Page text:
When I was in my late twenties, my ex-husband and I were homeowners. My parents warned us that we were throwing money away by renting, and I believed them. I never wanted a house, but I allowed my parents to convince me that it was a good investment. At the time, I wasn’t thinking about investments; I was trying to book an audition for Melrose Place. I was disinterested in anything domestic and blinded to anything not in service of my goal. Let the record show that the “ex” in ex-husband is how that little adventure ended. I’ve rented ever since.
That’s a lie.
Let the record show that the “ex” in ex-husband is how that little adventure ended.
I built a house with my ex-boyfriend over ten years ago. Again, let the record show that the “ex” in ex-boyfriend is how that venture ended. I’m sensing a pattern. The house was his dream, and because my love for him was so strong, I went along for the ride. It wasn’t all horrible, but after 354 trips to Home Depot and Anderson Windows, my conclusion was the same; I don’t want to own a house. I want to make a phone call, and two hours later, my toilet is working again.
Cut to: I’m house hunting for the first time as a single 50-something woman, exploring the idea to see if I feel differently, now that I have only myself to answer to.
A friend recommended her real estate agent, Kelly, who started by asking, “What style of home are you looking for?”
I froze. Was I only allowed one? Was my answer legally binding? I cleared my throat. “I’d rather not close any doors.”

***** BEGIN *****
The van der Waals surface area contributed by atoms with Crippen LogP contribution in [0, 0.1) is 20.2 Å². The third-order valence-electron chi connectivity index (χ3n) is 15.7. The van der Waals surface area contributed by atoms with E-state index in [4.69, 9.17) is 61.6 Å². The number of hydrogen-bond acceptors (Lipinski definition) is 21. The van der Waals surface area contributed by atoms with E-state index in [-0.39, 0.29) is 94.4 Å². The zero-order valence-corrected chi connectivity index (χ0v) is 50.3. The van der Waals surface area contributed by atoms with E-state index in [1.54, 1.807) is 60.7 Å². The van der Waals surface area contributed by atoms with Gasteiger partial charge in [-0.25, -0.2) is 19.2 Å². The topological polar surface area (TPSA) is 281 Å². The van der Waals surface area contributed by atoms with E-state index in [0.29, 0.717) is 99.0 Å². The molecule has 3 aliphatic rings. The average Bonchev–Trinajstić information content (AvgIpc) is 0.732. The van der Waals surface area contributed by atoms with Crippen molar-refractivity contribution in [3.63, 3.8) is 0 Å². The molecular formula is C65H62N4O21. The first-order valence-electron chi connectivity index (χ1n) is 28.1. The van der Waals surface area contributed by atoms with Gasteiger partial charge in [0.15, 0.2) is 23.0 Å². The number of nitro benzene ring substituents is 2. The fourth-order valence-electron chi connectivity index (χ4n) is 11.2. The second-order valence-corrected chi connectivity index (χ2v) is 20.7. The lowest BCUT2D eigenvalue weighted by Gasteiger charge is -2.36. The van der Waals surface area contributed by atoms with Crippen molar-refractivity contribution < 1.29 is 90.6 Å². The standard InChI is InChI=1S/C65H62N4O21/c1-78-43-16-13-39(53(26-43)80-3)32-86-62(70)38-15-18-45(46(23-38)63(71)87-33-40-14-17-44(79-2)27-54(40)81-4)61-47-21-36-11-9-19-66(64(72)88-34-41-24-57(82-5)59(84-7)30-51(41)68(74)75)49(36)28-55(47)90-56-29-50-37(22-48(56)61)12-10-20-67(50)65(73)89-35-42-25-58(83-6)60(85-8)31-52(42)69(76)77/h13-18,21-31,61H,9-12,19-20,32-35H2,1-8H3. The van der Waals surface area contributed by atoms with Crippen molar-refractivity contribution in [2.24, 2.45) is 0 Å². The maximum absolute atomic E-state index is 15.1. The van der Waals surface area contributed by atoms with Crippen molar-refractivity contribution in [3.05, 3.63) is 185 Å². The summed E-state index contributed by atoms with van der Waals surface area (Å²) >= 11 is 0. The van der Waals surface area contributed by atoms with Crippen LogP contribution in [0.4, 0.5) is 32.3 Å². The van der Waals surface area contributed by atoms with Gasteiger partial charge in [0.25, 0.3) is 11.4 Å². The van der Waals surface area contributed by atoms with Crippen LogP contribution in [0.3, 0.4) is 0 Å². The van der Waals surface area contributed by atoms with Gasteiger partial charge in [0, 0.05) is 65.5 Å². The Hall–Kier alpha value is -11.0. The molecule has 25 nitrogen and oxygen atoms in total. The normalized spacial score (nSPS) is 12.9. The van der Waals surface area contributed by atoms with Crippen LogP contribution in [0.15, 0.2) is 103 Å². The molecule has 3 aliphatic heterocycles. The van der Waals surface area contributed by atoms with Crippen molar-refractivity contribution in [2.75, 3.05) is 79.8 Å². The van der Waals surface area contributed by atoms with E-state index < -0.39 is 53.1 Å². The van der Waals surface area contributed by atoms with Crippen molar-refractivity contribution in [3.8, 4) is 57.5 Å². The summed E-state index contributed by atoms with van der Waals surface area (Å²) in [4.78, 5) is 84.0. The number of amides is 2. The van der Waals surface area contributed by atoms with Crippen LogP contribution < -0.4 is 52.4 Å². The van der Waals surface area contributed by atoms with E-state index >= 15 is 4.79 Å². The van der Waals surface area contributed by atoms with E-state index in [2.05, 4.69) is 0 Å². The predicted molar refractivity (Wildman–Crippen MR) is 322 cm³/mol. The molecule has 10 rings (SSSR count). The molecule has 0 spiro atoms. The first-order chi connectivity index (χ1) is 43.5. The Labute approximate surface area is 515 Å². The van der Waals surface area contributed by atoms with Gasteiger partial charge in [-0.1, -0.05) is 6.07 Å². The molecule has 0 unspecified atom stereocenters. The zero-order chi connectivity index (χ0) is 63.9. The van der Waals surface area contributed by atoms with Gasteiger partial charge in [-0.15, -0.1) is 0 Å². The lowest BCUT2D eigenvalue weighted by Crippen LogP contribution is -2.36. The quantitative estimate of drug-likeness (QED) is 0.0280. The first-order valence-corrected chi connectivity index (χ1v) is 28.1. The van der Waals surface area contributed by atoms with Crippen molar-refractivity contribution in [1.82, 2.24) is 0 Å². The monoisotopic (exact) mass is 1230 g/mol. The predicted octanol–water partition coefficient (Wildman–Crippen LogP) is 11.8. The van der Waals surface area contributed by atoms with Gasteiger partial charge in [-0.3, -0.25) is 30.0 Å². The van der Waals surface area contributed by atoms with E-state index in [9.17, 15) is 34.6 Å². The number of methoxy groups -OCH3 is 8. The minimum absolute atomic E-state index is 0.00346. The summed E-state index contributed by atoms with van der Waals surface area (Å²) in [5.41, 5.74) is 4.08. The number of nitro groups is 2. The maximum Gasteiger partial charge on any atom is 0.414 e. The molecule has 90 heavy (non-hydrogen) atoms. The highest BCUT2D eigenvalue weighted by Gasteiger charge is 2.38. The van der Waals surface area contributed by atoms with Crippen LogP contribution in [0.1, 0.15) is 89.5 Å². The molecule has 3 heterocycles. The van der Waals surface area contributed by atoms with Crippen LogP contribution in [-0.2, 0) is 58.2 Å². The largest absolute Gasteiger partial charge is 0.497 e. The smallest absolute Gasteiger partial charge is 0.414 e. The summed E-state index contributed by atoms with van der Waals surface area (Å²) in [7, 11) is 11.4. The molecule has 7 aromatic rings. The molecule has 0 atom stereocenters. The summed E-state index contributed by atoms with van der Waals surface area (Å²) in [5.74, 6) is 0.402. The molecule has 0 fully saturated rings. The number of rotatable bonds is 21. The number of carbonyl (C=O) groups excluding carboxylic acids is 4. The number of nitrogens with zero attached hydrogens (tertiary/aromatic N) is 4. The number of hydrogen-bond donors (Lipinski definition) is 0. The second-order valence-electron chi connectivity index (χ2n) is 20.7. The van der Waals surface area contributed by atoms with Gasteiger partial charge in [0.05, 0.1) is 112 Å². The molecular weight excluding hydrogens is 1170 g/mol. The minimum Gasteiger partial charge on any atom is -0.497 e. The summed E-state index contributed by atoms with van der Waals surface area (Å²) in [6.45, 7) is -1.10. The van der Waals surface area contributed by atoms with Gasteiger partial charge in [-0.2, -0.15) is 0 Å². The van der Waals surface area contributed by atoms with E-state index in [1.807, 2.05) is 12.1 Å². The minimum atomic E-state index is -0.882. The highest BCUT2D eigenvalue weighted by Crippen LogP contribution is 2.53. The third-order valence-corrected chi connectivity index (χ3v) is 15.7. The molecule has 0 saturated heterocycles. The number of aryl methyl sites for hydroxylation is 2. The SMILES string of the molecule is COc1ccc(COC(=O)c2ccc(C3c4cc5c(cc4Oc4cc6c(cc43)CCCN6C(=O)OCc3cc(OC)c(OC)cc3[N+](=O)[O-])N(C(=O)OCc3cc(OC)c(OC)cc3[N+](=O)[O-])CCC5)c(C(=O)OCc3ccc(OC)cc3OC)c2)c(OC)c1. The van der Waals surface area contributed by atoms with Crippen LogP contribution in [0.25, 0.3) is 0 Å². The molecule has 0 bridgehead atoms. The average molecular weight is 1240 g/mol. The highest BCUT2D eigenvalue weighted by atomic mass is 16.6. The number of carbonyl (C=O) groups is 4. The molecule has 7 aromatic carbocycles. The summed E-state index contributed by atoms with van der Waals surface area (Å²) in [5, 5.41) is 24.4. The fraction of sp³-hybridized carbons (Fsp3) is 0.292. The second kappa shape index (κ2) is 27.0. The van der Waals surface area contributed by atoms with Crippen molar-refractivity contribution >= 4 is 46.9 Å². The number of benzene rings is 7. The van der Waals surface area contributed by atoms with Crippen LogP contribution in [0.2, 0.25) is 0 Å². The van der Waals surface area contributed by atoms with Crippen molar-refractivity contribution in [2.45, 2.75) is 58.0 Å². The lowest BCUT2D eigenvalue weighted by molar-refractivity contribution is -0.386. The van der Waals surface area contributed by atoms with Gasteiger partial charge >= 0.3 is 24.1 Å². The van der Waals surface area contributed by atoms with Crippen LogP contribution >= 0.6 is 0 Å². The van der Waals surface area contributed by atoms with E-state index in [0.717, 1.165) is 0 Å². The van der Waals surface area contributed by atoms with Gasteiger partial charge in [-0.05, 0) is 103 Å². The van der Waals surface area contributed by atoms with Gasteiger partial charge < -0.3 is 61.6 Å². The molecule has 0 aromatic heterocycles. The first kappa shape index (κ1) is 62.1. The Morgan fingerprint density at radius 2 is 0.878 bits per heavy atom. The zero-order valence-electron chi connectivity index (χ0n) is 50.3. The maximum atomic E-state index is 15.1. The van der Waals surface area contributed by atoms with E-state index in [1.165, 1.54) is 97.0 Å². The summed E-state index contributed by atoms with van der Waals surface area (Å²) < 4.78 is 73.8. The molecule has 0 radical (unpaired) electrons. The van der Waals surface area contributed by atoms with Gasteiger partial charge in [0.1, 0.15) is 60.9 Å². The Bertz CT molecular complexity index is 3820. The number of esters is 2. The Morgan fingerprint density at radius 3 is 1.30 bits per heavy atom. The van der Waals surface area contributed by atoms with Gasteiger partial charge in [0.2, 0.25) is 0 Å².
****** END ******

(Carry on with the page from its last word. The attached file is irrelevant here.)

House Hunting 101
Before I left my apartment in New York to meet Kelly, I grabbed a notebook, so I could jot down questions that might arise. I was anticipating a full notebook by day’s end.
I was looking at houses outside the city, testing the waters to see if home ownership was a fit. The street leading to the first house was rocky and littered with potholes. I’d have to trade in my Mini Cooper for a pick-up truck—and I didn’t want to. I love my Mini.
Kelly was waiting outside what Zillow called the “renovated and super chic” dwelling. She was quite young, like, right out of the Girl Scouts, young. We exchanged pleasantries. Her voice was perky yet stern, letting me know that she was both capable and approachable, but it only turned me off. How experienced could she be? I’m a stickler for professionalism, and her sing-song cadence cast doubt.
“Wow, okay, you really know what you want,” the realtor said.
When we walked inside, it took me precisely one minute to conclude that this home is neither renovated nor chic, let alone super chic. My face registered disappointment, and Kelly tried drawing my attention to the sustainable bamboo floors. They were lovely, but it didn’t distract me from the matchbook-size bedrooms and flimsy plastic doors. I recalled a line that my mom uses: you can’t polish a turd.
“There’s a hot tub on the deck,” Kelly shrieked as if she’s hiding a bathing suit under her summer dress, ready to jump in. To me, a hot tub means one thing—yeast infection.
“Okay, we can go,” I told Kelly.
Her eyes bugged. “Wow, okay, you really know what you want.” Yes, I thought. It’s my reward for oodles of bad decisions and poor choices throughout the decades.
The second house was a mid-century A-frame. It looked enticing outside, but it became a dark cave as soon as we stepped into the entryway. I walked up the Medieval-esque wrought-iron staircase to the sleeping loft, which was nifty if you were shorter than five feet. I am not. I gingerly walked back down and met Kelly in the kitchen.
The only cosmetic alteration I was willing to make was a possible neck lift.
“It’s all just cosmetic,” she said, glancing about the room. “You can swap out the backsplash and slap on a fresh coat of paint.”